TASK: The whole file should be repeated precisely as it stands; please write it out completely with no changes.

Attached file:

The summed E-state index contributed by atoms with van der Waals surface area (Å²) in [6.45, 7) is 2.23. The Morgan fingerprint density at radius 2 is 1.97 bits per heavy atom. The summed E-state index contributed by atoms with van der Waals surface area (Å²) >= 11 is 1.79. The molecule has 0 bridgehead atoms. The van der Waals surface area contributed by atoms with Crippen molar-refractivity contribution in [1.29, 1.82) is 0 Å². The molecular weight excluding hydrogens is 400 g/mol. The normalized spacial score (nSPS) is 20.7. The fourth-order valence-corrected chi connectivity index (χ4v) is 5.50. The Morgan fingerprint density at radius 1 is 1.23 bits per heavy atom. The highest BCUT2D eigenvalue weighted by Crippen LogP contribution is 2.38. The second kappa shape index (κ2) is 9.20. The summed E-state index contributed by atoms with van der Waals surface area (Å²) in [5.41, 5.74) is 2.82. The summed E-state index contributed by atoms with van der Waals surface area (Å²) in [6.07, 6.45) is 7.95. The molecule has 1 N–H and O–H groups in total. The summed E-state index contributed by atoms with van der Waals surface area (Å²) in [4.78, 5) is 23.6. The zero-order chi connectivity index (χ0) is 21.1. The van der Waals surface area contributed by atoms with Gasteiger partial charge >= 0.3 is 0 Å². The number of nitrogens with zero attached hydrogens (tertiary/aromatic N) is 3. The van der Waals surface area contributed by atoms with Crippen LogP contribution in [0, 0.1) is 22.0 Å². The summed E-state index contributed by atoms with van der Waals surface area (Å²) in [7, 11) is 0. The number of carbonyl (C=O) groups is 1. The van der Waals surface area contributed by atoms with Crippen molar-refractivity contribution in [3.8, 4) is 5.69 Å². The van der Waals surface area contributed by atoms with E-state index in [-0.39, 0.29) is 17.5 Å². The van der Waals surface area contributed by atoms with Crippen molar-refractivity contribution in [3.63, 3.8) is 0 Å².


The summed E-state index contributed by atoms with van der Waals surface area (Å²) in [6.45, 7) is 2.23. The Morgan fingerprint density at radius 2 is 1.97 bits per heavy atom. The summed E-state index contributed by atoms with van der Waals surface area (Å²) >= 11 is 1.79. The molecule has 0 bridgehead atoms. The van der Waals surface area contributed by atoms with Crippen molar-refractivity contribution in [1.29, 1.82) is 0 Å². The molecular weight excluding hydrogens is 400 g/mol. The normalized spacial score (nSPS) is 20.7. The fourth-order valence-corrected chi connectivity index (χ4v) is 5.50. The Morgan fingerprint density at radius 1 is 1.23 bits per heavy atom. The highest BCUT2D eigenvalue weighted by Crippen LogP contribution is 2.38. The second kappa shape index (κ2) is 9.20. The summed E-state index contributed by atoms with van der Waals surface area (Å²) in [5.41, 5.74) is 2.82. The summed E-state index contributed by atoms with van der Waals surface area (Å²) in [6.07, 6.45) is 7.95. The molecule has 1 N–H and O–H groups in total. The summed E-state index contributed by atoms with van der Waals surface area (Å²) in [4.78, 5) is 23.6. The zero-order chi connectivity index (χ0) is 21.1. The van der Waals surface area contributed by atoms with Gasteiger partial charge >= 0.3 is 0 Å². The number of nitrogens with zero attached hydrogens (tertiary/aromatic N) is 3. The van der Waals surface area contributed by atoms with Crippen LogP contribution in [0, 0.1) is 22.0 Å². The summed E-state index contributed by atoms with van der Waals surface area (Å²) in [7, 11) is 0. The number of carbonyl (C=O) groups is 1. The van der Waals surface area contributed by atoms with Crippen molar-refractivity contribution in [3.8, 4) is 5.69 Å². The van der Waals surface area contributed by atoms with E-state index in [-0.39, 0.29) is 17.5 Å². The van der Waals surface area contributed by atoms with Crippen molar-refractivity contribution in [3.63, 3.8) is 0 Å².